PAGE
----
Evaluating the Completness of Physician Billing Claims: A Proof-of-Concept Study IJPDS (2017) Issue 1, Vol 1:185, Proceedings of the IPDLN Conference (August 2016)

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Lisa Lix John Paul Kuwornu George Kephart Khokan Sikdar Mark Smith Kristine Kroeker Hude Quan
Published online: Apr 18, 2017


An increasing number of physicians are remunerated by alternative forms of payment, instead of conventional fee-for-service (FFS) payments. Changes in physician remuneration methods can to influence the completeness of physician billing claims databases, because physicians on alternative payments may not consistently complete billing records. However, there is no established technique to estimate the magnitude of data loss. This proof-of-concept study estimated completeness of physician claims by comparing them with prescription drug records. We applied the method to estimate completeness of non-fee-for-service (NFFS) and FFS physician claims data over time in Manitoba, Canada.

Our method uses information on the date of patient initiation of a new prescription medication, payment method of the prescribing physician, and presence/absence of a physician billing claim prior to the medication initiation date. A billing claim within 7 days of the medication initiation date was defined as a captured claim; if there was no claim in this observation window, it was classified as missed. Our method was applied to annual patient cohorts who initiated a common prescription medication (i.e., anti-hypertensives) between fiscal years 1998/99 and 2012/13. A sensitivity analysis used a 21-day observation window to identify captured/missing claims. Multivariable hierarchical logistic regression models tested patient and prescriber characteristics associated with missing claims.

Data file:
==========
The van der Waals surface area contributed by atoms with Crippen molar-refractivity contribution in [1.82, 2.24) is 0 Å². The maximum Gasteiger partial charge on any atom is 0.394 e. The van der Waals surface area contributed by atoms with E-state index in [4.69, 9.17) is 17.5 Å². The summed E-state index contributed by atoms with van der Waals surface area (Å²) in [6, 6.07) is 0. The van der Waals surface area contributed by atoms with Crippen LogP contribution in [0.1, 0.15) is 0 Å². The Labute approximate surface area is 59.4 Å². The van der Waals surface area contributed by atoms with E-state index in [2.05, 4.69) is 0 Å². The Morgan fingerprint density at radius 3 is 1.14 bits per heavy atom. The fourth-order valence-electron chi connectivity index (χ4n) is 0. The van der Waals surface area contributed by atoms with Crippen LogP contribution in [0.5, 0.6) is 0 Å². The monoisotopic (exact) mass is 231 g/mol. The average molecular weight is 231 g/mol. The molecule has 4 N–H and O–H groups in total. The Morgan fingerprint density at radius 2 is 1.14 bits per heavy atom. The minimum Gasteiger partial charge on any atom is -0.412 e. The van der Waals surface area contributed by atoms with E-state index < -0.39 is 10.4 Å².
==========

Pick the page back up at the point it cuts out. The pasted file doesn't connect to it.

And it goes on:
The cohort consisted of 274, 462 individuals with a new anti-hypertensive prescription medication. A total of 9.2% of the cohort had a NFFS prescribing physician in 1998/99; this increased to 20.2% in 2012/13 (linear trend p-value < .0001). The percentage of NFFS prescribers almost doubled, from 10.0% to 17.8%. The percentage of the annual cohorts with a FFS prescribing physician and a missing claim remained close to 13.0%. However, the percentage of the annual cohorts with a NFFS prescribing physician and a missing claim increased from 15.6% to 23.3% (linear trend p-value < .0001), and was always higher than the FFS percentage. Patient age, sex, and comorbidity and physician specialty and practice location were associated with the odds of a missing claim.

The percentage of missing claims was higher for patients with NFFS than FFS prescribing physicians, demonstrating the impact of physician remuneration on database completeness. The trend of greater data loss in later than earlier years suggests that completeness of physician billing claims data may be decreasing. Our method can be applied across jurisdictions to compare the impact of physician payment methods on data quality.

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